While the U.S. airline industry is no stranger to consolidation, across the pond, mergers have made nary a dent in a market overcrowded with a dozen or more national carriers. Yet the mating dance may finally be under way in earnest in the Old World. On June 7, British Airways PLC announced that it is in talks with Royal Dutch Airlines (KLM) that could lead to a takeover of the carrier.
If the talks succeed, the combination would create one of the world's biggest airlines, with $19 billion in revenues and 56 million passengers a year. But more than this, a BA-KLM merger would produce the first major cross-border combo in the European airline business. European carriers realize that deregulation and a single market mean they cannot all survive; the realistic number is probably closer to four than the current 12 or so flying now. So it's better to start merging instead of slowly wasting away. Says Corne Zandbergen, an airline analyst at brokerage Mees Pierson in Amsterdam: "You only need one brick to fall out of the wall for the process to really get started."
Even if the BA-KLM talks falter, other European carriers are bound to try something just as ambitious. One reason: If U.S. regulators give the green light to the United Airlines Inc.-US Airways Group Inc. combo, more consolidation will follow in the U.S., putting pressure on the European Union to authorize a wave of big-time mergers, too.
Investment bankers and industry execs are already making odds on which carriers will prevail. BA is a long-term survivor for sure. Even though it has fallen into the red recently, it commands Europe's busiest airport, Heathrow. Another probable winner is Lufthansa, which could take over its alliance partners, SAS and Austrian Airlines. The German carrier could also up the 20% stake it bought last year in British Midland, one of BA's domestic competitors. Swissair is showing staying power, too. It now owns 85% of Belgium's Sabena, giving it an anchor in the busy Brussels airport. Swissair also recently bought Air Liberte, a French domestic carrier, from BA.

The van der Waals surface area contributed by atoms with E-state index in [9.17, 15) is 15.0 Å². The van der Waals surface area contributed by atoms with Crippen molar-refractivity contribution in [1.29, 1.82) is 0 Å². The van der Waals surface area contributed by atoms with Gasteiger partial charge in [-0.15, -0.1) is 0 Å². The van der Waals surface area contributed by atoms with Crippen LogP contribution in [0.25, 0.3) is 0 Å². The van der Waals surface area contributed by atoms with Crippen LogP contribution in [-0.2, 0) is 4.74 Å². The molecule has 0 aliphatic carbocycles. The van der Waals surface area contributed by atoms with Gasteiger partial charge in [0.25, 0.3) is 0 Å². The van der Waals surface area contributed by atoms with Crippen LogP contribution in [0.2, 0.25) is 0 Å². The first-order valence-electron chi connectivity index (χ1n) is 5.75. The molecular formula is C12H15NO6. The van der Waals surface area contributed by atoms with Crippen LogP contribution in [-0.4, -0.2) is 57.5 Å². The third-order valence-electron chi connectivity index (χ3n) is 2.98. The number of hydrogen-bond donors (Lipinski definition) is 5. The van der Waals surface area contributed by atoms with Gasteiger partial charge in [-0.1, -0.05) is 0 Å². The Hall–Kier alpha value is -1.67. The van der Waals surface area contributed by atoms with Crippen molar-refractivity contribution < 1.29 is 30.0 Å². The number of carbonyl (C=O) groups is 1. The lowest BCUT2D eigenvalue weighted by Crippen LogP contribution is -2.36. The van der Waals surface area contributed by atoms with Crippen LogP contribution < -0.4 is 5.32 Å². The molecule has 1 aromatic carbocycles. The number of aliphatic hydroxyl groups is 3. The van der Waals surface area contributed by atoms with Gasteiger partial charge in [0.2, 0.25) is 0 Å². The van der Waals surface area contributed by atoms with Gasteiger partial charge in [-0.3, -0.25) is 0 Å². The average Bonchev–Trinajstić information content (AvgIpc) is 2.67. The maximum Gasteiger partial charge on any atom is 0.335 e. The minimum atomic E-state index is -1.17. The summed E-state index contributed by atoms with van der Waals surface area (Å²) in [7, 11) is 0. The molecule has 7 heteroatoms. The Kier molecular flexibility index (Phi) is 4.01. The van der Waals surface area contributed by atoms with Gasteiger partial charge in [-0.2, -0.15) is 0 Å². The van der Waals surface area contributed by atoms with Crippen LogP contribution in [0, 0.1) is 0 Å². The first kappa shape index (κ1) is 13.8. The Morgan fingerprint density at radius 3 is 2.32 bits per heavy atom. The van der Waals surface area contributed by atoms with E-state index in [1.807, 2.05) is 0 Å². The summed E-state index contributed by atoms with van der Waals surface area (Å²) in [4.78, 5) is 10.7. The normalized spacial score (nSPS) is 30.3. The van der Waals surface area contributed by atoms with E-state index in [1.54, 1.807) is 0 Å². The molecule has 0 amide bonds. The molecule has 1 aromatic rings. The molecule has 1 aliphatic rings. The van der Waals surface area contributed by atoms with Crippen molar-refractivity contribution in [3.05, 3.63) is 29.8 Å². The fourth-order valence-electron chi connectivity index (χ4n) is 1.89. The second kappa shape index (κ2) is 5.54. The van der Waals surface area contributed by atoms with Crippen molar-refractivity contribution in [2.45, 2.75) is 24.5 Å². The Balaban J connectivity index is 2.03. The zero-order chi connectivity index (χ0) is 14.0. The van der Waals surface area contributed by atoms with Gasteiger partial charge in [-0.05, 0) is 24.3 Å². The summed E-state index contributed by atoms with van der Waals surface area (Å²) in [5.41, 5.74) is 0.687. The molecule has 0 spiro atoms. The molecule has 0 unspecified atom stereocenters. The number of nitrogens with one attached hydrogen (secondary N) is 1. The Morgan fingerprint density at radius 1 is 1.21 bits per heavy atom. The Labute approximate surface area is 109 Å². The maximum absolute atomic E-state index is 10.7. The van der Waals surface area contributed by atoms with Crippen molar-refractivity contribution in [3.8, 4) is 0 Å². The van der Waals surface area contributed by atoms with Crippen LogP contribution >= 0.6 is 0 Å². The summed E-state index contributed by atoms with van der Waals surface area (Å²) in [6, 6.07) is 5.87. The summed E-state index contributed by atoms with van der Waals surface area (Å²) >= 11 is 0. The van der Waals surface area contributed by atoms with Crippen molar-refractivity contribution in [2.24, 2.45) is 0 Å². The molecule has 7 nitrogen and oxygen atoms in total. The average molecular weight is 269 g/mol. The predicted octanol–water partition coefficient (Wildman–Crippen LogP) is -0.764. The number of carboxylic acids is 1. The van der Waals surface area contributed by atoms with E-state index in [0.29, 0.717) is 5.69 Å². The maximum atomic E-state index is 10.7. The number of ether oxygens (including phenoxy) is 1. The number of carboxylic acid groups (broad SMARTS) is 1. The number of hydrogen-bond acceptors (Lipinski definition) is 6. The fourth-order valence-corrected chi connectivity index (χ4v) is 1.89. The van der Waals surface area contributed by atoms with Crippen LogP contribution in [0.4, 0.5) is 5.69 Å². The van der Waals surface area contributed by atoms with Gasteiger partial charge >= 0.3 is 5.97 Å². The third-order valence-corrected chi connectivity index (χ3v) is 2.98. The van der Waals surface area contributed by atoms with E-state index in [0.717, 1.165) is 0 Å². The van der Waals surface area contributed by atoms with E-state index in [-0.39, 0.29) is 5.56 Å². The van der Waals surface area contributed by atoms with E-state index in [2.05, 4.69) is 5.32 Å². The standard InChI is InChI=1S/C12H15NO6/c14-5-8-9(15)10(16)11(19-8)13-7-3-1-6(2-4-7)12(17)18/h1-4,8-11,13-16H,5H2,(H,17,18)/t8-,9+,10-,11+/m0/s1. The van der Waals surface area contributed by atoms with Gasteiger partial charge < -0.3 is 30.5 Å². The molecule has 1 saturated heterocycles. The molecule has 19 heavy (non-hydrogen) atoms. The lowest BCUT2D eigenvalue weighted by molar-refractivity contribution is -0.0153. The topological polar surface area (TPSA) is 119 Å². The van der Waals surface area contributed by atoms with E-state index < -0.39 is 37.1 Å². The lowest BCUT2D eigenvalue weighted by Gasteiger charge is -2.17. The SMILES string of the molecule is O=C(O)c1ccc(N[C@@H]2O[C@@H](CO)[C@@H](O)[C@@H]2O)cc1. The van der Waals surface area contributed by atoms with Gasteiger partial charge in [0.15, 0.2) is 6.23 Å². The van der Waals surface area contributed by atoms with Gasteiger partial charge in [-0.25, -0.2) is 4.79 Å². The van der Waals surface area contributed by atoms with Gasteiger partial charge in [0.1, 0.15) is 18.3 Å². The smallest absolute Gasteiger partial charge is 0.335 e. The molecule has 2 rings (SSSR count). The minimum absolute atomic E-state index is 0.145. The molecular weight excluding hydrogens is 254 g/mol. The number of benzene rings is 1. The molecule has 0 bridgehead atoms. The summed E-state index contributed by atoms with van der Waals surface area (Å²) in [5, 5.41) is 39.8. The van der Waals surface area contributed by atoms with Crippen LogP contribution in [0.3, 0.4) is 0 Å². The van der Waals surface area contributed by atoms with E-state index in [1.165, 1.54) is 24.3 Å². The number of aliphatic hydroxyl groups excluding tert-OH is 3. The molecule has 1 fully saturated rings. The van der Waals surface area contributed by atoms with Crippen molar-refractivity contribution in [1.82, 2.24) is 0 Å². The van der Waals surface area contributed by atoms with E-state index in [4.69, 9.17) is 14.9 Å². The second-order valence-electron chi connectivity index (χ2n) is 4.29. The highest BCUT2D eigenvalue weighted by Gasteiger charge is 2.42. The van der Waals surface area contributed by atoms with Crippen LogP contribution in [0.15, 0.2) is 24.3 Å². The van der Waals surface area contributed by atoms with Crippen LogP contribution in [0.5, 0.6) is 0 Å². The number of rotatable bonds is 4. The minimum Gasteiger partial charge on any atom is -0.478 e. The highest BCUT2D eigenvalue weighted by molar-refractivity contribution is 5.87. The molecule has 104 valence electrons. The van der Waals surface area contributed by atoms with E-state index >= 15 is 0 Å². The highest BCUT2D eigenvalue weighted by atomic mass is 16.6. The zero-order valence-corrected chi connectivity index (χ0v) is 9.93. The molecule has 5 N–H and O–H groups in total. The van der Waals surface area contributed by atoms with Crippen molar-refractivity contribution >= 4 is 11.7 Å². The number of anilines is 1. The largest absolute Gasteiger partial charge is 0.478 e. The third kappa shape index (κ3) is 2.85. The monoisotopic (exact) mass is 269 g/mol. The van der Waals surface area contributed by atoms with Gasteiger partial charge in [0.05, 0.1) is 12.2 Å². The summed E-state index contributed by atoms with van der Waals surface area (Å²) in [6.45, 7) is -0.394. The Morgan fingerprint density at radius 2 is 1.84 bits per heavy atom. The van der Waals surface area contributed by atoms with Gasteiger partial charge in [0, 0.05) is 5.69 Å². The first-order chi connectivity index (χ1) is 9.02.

RED INK. KLM had sought a deal with Alitalia before turning to BA. But those talks fell apart in April over executive issues and Milan's status as a hub. That sent KLM CEO Leo van Wijk into talks with BA chief Rod Eddington. BA and KLM used to be among Europe's premier airlines. But Lufthansa, Air France, and Swissair have cut costs and extended their routes, forcing big cuts in the fares BA and KLM can charge on European routes, which feed profitable long-haul flights from London and Amsterdam to the U.S. BA's loss for the year to Mar. 31 was $366 million before gains from disposals. KLM only earned $3.6 million before extraordinary items on sales of $6.1 billion in the same period.
Besides delivering big savings in operations and overhead, a BA-KLM merger would give the British carrier a third major hub at Schiphol Airport near Amsterdam. The U.S. dimension to BA's thinking is less certain. BA is part of the Oneworld alliance with American Airlines Inc., while KLM still has a linkup with Northwest Airlines Corp. If American does buy Northwest, the pieces of the puzzle might fit comfortably together. But if American's eye wanders over to Delta Air Lines Inc., the friction among all these players could be considerable. Regulators on both sides of the Atlantic might butt in, too: They have already blocked efforts of BA and American to develop even closer ties. Meanwhile, American has already irked BA by forging links with Swissair.
Worries about the U.S. may be one reason that not everyone thinks BA's pursuit of KLM is wise. A full merger would certainly require some imaginative thinking. But just by attempting it, BA and KLM stand to advance a consolidation process that needs nothing more than a final push.